Depression is a relatively frequent complication of pregnancy and the postpartum period, when it is called antenatal and postnatal depression, respectively. It occurs in roughly 13 of every hundred women who are pregnant or have recently given birth. However, many women who are depressed around this time may not realize it because they attribute the changes in their feelings and moods to the physical, hormonal, and physiological alterations that accompany this dramatic life event.
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Some of the symptoms which should alert you to the possibility of depression include:
- Mood swings
- Feelings of dejection or being overwhelmed
- Crying spells
- Lack of interest in life
- Sleep disturbances
- Changes in appetite and eating patterns
- Lack of concentration and difficulty with making decisions
- Social withdrawal
- Physical symptoms without an identifiable cause
How do you Measure your Risk?
About 78 to 83 percent of antenatal stress is due to the following factors. People who have these risk factors, and several of the above symptoms, should consider the possibility of depression:
- Poor self-esteem
- Excessive or repeated anxious thoughts about the baby and pregnancy
- Poor or missing social and family support
- Negative response to life events
- Life events which produce stress and/or pain, such as death of a close friend or family member, increased family responsibilities such as those of a caregiver for another family member
- Present or past abuse
- Financial stress
- Young age
- Low education
- Family history of depression
- History of depression previously
- Stopping antidepressant medication prematurely
Other significant risk factors include:
- Depression of the other partner
- History of difficult pregnancy or delivery
- Marital stress
- Unwelcome or unplanned pregnancy
- Substance abuse
What Links Postnatal to Antenatal Depression?
Women experience a lot of hormonal fluctuations throughout pregnancy and in the immediate postpartum period. These include estrogen and progesterone, as well as prolactin, and the thyroid hormone. Research also shows dramatic changes in brain structure and function which affects female moods and coping skills. Emotional swings and mood changes are linked to these changes. This factor may contribute to the risk of depression at other times during the female reproductive cycle, such as puberty, menstruation, the antenatal period, and around the time of menopause.
Men also show some hormonal variations during the pregnancy of their partner, and after the birth of the child. These include lowering of testosterone levels, which is responsible for decreased aggression levels and increased bonding with the baby, according to some researchers. However, excessive drops in the level of testosterone are linked to depression in men.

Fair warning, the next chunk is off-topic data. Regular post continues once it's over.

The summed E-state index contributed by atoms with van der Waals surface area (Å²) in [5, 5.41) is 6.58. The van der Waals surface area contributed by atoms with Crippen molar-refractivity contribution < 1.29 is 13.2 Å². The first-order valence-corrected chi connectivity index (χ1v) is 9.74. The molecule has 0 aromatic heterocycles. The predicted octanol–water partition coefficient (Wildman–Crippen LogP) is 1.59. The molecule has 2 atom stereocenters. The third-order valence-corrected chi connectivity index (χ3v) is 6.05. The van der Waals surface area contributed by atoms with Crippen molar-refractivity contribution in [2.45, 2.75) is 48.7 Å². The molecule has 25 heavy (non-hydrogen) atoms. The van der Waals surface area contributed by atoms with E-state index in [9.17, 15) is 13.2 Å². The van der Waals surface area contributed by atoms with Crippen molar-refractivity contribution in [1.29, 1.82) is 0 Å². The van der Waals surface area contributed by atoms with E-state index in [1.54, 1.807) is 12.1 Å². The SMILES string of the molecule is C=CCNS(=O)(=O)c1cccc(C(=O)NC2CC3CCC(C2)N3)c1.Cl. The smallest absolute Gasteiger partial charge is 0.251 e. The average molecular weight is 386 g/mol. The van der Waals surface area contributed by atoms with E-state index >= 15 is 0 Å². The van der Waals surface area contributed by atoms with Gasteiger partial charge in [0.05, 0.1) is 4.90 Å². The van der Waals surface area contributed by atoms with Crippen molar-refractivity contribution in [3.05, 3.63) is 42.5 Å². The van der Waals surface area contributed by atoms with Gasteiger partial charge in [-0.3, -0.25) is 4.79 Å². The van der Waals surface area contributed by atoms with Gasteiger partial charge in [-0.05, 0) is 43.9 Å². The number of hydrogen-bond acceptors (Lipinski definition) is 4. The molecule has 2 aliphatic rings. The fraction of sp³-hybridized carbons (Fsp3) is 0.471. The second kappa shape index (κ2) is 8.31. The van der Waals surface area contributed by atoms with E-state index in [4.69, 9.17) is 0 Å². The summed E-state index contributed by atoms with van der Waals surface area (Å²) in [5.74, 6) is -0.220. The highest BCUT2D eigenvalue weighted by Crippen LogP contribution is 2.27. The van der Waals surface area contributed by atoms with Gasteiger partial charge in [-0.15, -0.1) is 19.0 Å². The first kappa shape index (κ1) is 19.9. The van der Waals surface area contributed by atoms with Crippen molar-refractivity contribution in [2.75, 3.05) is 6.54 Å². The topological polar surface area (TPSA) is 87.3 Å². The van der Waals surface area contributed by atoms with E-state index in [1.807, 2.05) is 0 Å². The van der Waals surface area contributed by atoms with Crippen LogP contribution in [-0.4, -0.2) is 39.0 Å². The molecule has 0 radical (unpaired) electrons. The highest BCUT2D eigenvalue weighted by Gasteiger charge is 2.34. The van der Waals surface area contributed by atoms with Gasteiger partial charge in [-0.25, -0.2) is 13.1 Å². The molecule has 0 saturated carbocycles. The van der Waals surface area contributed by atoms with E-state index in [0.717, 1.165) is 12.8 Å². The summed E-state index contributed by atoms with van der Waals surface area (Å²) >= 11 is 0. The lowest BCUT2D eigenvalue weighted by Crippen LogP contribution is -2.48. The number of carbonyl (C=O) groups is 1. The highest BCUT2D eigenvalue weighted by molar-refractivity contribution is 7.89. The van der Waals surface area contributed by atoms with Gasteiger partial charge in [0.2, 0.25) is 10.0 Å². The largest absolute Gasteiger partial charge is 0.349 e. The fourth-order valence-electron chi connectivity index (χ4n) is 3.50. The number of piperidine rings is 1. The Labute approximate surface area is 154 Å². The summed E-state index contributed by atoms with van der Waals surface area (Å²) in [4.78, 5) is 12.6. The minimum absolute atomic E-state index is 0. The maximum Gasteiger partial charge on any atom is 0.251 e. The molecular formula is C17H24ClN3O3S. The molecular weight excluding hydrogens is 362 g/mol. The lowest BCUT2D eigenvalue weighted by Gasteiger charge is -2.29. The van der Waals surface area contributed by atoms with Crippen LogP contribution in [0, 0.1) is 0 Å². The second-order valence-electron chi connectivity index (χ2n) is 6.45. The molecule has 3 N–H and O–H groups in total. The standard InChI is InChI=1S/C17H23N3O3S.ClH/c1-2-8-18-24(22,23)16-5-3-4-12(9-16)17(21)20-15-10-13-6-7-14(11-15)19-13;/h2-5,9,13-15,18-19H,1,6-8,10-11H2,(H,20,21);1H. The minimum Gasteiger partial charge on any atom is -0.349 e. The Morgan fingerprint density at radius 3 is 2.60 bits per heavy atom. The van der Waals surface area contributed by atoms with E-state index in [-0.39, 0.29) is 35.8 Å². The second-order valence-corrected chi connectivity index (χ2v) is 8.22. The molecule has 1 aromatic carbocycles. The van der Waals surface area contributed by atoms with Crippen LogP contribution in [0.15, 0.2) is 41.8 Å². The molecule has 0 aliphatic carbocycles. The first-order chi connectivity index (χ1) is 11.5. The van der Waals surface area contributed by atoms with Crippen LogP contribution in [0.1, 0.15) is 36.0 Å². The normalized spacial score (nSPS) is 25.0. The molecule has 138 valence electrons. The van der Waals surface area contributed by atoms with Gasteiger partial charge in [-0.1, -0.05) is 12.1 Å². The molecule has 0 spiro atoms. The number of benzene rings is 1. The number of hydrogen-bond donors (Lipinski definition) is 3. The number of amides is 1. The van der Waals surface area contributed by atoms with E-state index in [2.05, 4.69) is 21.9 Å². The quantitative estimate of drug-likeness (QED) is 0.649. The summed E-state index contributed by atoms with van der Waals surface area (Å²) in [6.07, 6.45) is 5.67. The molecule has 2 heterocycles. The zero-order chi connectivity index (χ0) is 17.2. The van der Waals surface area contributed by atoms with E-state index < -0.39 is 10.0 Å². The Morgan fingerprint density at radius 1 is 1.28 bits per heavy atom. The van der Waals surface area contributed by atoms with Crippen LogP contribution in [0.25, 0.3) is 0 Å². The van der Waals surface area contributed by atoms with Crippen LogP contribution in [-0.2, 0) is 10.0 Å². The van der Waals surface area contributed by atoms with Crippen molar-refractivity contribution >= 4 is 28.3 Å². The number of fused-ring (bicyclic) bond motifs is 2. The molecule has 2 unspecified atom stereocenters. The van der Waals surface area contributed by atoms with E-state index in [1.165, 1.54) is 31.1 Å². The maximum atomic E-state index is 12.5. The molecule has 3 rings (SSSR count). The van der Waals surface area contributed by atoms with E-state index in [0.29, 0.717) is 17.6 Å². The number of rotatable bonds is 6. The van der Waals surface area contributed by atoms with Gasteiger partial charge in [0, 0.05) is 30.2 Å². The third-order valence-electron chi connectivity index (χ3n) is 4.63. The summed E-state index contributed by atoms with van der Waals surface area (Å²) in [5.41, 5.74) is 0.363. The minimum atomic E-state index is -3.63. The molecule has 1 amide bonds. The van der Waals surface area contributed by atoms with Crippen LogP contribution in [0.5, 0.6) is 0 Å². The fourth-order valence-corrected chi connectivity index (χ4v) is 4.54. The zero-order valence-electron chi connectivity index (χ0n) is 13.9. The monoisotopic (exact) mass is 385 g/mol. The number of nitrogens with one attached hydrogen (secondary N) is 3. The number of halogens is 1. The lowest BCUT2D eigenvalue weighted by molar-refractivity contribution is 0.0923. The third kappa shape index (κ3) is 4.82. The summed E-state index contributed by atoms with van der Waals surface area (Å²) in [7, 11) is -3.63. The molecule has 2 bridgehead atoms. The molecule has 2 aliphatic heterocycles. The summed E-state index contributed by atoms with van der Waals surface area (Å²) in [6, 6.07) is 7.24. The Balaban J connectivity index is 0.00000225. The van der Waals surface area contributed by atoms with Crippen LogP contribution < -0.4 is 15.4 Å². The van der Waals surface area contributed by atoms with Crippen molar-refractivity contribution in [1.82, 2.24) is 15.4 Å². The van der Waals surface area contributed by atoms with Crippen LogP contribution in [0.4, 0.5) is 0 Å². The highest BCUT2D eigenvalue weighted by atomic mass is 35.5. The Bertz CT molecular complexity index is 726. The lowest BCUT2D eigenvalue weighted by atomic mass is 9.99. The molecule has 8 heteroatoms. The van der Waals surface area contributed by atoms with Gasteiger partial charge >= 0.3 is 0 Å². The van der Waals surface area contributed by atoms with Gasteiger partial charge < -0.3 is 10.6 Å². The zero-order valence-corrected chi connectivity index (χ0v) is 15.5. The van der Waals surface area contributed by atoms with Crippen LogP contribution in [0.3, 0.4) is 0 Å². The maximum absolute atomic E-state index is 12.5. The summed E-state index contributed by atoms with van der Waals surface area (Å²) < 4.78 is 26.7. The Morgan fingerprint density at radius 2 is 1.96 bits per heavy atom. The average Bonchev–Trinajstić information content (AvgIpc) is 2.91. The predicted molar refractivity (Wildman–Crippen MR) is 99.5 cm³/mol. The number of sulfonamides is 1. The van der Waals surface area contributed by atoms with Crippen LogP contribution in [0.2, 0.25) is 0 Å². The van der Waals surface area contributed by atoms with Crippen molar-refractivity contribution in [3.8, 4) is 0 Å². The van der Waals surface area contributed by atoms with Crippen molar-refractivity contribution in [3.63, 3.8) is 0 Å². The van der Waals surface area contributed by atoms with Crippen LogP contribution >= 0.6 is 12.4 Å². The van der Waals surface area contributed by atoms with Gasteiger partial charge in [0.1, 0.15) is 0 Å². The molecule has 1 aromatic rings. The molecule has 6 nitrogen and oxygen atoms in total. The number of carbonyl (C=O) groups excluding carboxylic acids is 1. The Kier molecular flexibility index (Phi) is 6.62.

Coexisting Psychological Conditions
Again, parenting may produce or worsen already existing depressive symptoms in the parent’s life. This may arise as a result of parenting stress.
Contributing factors include:
- Fatigue following childbirth
- Lack of sleep
- Very much increased responsibilities in terms of baby care, especially for mothers
- Emotional factors such as self-doubt and low self-esteem
- Unpredictable schedules
- Fear of expressing stress, resentment, anger, or discontentment about child-raising for fear of what others may think about the person as a parent
- Loss of intimacy with the partner, and especially, the failure to return to previous patterns of sexual frequency and interest
Antenatal and Postnatal Depression
Postnatal depression is largely associated with the following factors which account for 66 to 82 percent of variance:
- Antenatal depression is the single most important mediator of postnatal depression in many large studies. Its action is linked with the seven primary risk factors which predict its occurrence, namely, reduced self-esteem, anxiety during pregnancy, impaired support by family or friends, a negative style of cognitive response, any important life change, poverty or financial stress, and a history of abuse.
- A history of depression
- Stress in looking after the child coexisting with postnatal depression. This difficulty in childraising lasted to up to 42 months postpartum
- Birth of a female child in developing countries
- Lack of assurance that the course of the delivery was optimal, and dissatisfaction with the quality of care
- Age is also an important factor in predicting the onset of postnatal depression.